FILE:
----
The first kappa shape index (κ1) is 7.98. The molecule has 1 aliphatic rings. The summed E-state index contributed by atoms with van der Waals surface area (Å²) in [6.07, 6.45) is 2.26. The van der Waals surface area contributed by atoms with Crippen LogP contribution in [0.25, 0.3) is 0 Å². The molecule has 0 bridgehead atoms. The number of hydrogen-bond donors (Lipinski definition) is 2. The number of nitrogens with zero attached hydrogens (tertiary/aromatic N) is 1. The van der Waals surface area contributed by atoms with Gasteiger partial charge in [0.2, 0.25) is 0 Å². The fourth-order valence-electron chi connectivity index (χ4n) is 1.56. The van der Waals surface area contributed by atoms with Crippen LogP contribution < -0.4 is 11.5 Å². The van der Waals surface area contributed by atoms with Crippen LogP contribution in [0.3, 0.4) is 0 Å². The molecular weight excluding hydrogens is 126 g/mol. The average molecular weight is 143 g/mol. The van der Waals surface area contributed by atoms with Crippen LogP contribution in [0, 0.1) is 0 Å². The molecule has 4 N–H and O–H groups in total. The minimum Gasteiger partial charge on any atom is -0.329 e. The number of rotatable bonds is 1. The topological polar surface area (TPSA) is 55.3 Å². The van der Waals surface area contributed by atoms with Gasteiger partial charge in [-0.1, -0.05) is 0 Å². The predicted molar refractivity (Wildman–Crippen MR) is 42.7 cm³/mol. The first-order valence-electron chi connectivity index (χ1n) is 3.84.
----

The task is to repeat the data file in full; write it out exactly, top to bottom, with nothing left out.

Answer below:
The first kappa shape index (κ1) is 7.98. The molecule has 1 aliphatic rings. The summed E-state index contributed by atoms with van der Waals surface area (Å²) in [6.07, 6.45) is 2.26. The van der Waals surface area contributed by atoms with Crippen LogP contribution in [0.25, 0.3) is 0 Å². The molecule has 0 bridgehead atoms. The number of hydrogen-bond donors (Lipinski definition) is 2. The number of nitrogens with zero attached hydrogens (tertiary/aromatic N) is 1. The van der Waals surface area contributed by atoms with Gasteiger partial charge in [0.2, 0.25) is 0 Å². The fourth-order valence-electron chi connectivity index (χ4n) is 1.56. The van der Waals surface area contributed by atoms with Crippen LogP contribution < -0.4 is 11.5 Å². The van der Waals surface area contributed by atoms with Crippen LogP contribution in [0.3, 0.4) is 0 Å². The molecular weight excluding hydrogens is 126 g/mol. The average molecular weight is 143 g/mol. The van der Waals surface area contributed by atoms with Crippen LogP contribution in [0, 0.1) is 0 Å². The molecule has 4 N–H and O–H groups in total. The minimum Gasteiger partial charge on any atom is -0.329 e. The number of rotatable bonds is 1. The topological polar surface area (TPSA) is 55.3 Å². The van der Waals surface area contributed by atoms with Gasteiger partial charge in [-0.1, -0.05) is 0 Å². The predicted molar refractivity (Wildman–Crippen MR) is 42.7 cm³/mol. The first-order valence-electron chi connectivity index (χ1n) is 3.84.